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following the second Wednesday in December the State Electors meet to cast their two votes, one for president and one for vice-president. The votes are then transported to the President of the Senate who reads them on January 6th. At noon on January 20 the president and the vice-president are sworn into office.

As stated above the larger states are allocated more electoral votes and every ten years their population is measured and it is determined if they will receive additional electoral votes. The idea of this Electoral College has been sustained to many critics who think that this process is not fair. These critics are trying to gain support to get rid of the electoral process.

The arguments against the Electoral College are for the college to be eliminated and to elect the president based of popular vote. They have four basic arguments to do away with the college: the possibility of electing a minority president, the risk of so-called "faithless" Electors, the possible role of the Electoral College in depressing voter turnout, and its failure to accurately reflect the national popular will. This has most recently been shown in the recent election with Bush winning the Electoral College and Gore winning the popular vote. The election process was never created to reflect the popular vote. If the popular vote were used then the candidates would not visit the smaller less populated states and only try to gain the votes from the metropolitan areas.

People that are in favor of the Electoral College have good reasons that should be considered before jumping to conclusions of how it is unfair. The basic ideas that are in support of the college are: contributes to the cohesiveness of the country by requiring a distribution of popular support to be elected president, enhances the status of minority

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interests, contributes to the political stability of the nation by encouraging a two-party system, and maintains a federal system of government and representation. The Electoral College helps to maintain a two-party system in the United States. This is true simply because it is extremely difficult for a new or minor party to win enough popular votes in enough States to have a chance of winning the presidency. To eliminate the Electoral College in favor of a nationwide popular election for president would strike at the heart of the federal structure laid out in our Constitution and would lead to the nationalization of our central government.

The fact is that the original design of our federal system of government was thoroughly and wisely debated by the Founding Fathers. The views of the States are more important than political minority viewpoints. And the collective opinion of the individual State populations is more important than the opinion of the national population taken as a whole. The Founding Fathers intended for the Electoral College to suit the needs of everyone and leave everyone happy. To change the college would primarily change the nature of our government and might well bring about consequences that even the reformers would come to regret.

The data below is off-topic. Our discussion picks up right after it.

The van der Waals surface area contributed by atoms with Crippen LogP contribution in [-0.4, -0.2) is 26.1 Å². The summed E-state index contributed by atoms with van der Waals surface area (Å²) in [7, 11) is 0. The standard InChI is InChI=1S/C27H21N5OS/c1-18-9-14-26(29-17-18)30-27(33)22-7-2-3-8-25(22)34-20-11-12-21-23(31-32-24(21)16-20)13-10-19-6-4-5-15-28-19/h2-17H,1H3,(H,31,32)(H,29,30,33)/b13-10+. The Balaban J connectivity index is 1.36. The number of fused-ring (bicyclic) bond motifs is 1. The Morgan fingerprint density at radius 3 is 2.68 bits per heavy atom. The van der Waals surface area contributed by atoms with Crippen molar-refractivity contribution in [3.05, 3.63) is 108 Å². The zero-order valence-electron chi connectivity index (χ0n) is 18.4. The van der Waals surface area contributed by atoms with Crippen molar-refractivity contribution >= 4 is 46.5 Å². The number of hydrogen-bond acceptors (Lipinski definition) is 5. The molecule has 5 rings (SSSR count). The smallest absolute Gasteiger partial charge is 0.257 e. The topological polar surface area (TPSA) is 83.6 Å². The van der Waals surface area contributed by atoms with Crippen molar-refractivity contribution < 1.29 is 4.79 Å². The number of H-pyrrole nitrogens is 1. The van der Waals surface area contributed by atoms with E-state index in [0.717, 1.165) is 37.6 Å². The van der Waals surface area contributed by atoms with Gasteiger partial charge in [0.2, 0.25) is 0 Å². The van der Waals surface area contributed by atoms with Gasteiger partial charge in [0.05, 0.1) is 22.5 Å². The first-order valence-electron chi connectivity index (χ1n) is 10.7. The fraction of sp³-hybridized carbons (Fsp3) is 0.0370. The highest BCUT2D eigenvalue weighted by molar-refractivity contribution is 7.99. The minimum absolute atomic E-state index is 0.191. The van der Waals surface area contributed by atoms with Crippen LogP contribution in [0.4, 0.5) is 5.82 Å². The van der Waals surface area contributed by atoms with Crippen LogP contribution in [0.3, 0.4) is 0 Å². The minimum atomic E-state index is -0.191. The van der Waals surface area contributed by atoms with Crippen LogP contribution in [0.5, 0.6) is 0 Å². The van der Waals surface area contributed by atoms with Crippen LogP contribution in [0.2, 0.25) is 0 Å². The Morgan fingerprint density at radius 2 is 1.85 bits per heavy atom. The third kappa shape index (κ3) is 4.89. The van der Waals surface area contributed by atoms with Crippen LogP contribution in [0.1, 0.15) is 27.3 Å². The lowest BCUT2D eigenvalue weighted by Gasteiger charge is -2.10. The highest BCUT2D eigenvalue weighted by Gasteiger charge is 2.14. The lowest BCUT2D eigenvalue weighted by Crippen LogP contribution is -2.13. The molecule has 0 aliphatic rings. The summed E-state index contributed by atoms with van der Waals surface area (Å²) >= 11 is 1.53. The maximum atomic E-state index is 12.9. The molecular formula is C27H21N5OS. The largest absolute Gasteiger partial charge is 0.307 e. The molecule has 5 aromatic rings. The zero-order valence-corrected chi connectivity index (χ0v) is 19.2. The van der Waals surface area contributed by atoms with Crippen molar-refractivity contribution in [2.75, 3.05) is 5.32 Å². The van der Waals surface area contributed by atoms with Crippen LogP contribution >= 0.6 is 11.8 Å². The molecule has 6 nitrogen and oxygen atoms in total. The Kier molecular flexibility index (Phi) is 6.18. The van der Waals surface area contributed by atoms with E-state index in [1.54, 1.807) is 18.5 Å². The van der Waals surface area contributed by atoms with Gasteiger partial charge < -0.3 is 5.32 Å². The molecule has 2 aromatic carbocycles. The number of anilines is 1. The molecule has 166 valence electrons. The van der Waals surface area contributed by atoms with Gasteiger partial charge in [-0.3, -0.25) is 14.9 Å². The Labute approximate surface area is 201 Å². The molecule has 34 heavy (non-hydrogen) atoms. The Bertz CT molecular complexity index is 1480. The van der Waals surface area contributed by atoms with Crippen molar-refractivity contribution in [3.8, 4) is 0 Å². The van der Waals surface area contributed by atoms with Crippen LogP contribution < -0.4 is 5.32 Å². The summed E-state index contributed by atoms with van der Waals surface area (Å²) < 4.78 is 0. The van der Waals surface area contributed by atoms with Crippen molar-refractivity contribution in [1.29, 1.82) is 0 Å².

In my opinion I think that we should keep the Electoral College. I feel that it keeps everything honest and the way that the country should be equal. If the candidates were only worried about winning the popular vote to win the election then wouldn’t they spend most of their campaign dollars in heavily populated areas and states? This would keep smaller states with less population such as Wyoming sitting watching the candidates

campaign in places like Los Angeles. I think that to keep the country a whole as a nation

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and to not divide the nation that the Electoral College was the perfect way.

The Founding Fathers didn’t just decide suddenly to use this system they filtered through numerous other systems of government before they came to the conclusion that this would help the country prosper. Without the Electoral College and the votes delegated to each state we’d see all the candidates in the large cities. The way that it is now the smaller states definitely have an impact on the overall election. Bush won the election with 271 electoral votes, which is one over the number needed. This couldn’t have been accomplished without the campaigning in the smaller states. Even if the states only have two votes that was still what Bush needed to get him over the top. I feel that the system is perfect the way it is. The Founding Fathers did great research in examining every process proposed and picked the perfect one that will keep the country unified.

The Electoral College has been used for over 200 years and over fifty presidential elections. The process has helped chose every president since the beginning of our nation and has had virtually no flaws. The few that occurred in the beginning were correctly. If the Electoral College was abolished and changed most see that the new proposals would cause more confusion and serve to cause more problems than the current one. The Electoral College has served its purpose for two centuries without a hitch. If it’s working correctly then there should be no use in changing it now.

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Bibliography

Kimberling, William C. ‘The Electoral College’ Jackson County Election Board. Website. http://jceb.co.jackson.mo.us/fun_stuff/electoral_college.htm

Schlesinger, Arthur M. Jr. ‘History of Presidential Elections 1789-1968.’ New York: Chelsea House Publishers, 1971.